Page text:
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FAO promotes 1st Int'l Tea Day to help improve global health, fight poverty
Published : 22 May 2020, 01:18
To promote tea consumption among the world's population, the Rome-based UN Food and Agriculture Organization (FAO) has spearheaded the effort to mark May 21 as the International Tea Day that falls on Thursday for the first time.
FAO said that the day was organized in part because of the health benefits of tea, which is believed to have anti-inflammatory and antioxidant properties, and also as a way to strengthen the economies of the main tea-producing countries, which are clustered in Asia and Africa.
"Welcome excellencies, dear guests, friends and tea lovers," FAO Director-General Qu Dongyu, said to open a virtual meeting of world leaders, economists, and tea industry figures called to mark International Tea Day.
Qu said, "this day is a proof that the United Nations recognizes the importance of tea", adding that the economic benefits of tea as a crop were important. "Most tea is grown in poor areas, often mountainous areas that need the economic development that comes from tea."
Calling the day's activities a "celebration of life," Qu called on the world to "celebrate tea and tea farmers and producers around the world."
In a series of statements FAO furthered Qu's remarks. "International Tea Day is an opportunity to celebrate the cultural heritage, health benefits, and economic importance of tea, while working to make its production sustainable from the fields where it is grown to individual teacups, ensuring its benefits for people, cultures, and the environment," FAO said in a statement.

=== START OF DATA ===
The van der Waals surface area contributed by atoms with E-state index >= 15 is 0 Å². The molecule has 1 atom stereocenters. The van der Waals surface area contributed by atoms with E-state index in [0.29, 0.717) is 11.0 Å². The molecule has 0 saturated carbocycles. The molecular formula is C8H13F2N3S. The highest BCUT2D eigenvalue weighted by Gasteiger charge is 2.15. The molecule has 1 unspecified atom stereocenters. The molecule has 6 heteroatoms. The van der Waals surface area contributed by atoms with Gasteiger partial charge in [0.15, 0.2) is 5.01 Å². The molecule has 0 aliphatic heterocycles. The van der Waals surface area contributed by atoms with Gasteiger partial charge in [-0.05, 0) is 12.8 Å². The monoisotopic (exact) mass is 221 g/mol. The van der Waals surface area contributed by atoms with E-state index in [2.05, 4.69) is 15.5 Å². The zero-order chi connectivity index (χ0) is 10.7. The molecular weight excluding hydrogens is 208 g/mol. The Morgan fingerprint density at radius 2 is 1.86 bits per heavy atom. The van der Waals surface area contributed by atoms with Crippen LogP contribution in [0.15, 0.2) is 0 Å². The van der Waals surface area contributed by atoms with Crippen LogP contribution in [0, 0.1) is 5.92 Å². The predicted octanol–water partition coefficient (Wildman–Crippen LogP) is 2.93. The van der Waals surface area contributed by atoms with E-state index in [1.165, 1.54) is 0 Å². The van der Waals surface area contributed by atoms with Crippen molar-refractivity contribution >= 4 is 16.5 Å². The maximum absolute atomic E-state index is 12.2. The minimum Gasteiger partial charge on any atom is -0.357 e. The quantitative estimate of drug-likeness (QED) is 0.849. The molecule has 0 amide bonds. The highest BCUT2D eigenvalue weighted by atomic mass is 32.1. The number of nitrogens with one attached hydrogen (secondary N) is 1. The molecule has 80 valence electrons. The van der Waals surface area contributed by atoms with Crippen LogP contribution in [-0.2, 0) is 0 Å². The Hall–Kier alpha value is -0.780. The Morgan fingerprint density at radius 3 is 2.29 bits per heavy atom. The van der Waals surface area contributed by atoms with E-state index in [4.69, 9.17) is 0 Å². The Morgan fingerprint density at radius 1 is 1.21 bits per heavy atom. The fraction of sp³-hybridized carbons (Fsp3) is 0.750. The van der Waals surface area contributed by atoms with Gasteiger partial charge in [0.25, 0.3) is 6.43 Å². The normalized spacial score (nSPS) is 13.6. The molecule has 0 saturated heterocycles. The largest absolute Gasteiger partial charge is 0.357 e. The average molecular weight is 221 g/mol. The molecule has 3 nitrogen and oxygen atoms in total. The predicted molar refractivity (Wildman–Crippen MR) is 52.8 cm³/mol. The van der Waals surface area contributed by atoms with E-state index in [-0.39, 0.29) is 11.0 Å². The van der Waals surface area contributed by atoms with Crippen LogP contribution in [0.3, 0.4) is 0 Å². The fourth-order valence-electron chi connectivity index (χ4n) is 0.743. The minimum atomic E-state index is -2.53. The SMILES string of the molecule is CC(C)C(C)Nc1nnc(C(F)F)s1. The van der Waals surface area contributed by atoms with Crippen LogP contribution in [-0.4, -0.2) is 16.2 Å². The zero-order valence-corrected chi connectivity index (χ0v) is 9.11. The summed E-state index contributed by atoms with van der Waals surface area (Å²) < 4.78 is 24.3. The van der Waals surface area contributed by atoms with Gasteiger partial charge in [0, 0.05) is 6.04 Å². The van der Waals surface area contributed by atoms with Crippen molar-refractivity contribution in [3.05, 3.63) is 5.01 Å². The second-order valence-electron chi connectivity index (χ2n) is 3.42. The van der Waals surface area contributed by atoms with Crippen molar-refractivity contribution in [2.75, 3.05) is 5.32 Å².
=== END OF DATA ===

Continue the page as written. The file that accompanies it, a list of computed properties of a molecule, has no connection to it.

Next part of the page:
FAO further explained: "The tea industry is the main source of income and export revenues for some of the poorest countries and, as a labor-intensive sector, provides jobs, especially in remote and economically disadvantaged areas," it said. "Tea can play a significant role in rural development, poverty reduction, and food security in developing countries, being one of the most important cash crops."
Marco Bertona, president of the Italian Tea & Infusions Association -- one of the main organizations that lobbied the United Nations and FAO to celebrate International Tea Day -- said the double goal of improving health outcomes and aiding farmers in developing countries is an important combination.
"Tea is a healthy drink and it improves the quality of life for the people who drink it. And encouraging its use helps the economic prospects for tea farmers in poor and developing countries," Bertona told Xinhua. "Promoting the use of tea spreads benefits."
According to the statement from FAO, the origins of tea date back more than 5,000 years ago, in what is now southwest China, northern Myanmar, and northeastern India. Today, it is grown in more than 35 countries and more than 13 million people depend on tea in some way for their livelihoods.
International Tea Day, which will be celebrated annually going forward, is part of the United Nations' far broader Millennium Development Goals, which seek to eradicate poverty and hunger, improve educational outcomes, combat disease, foster sustainability, and promote gender equality, among other areas.
According to FAO, International Tea Day addresses several of those points, including fighting poverty and hunger, empowering women, and sustainable development.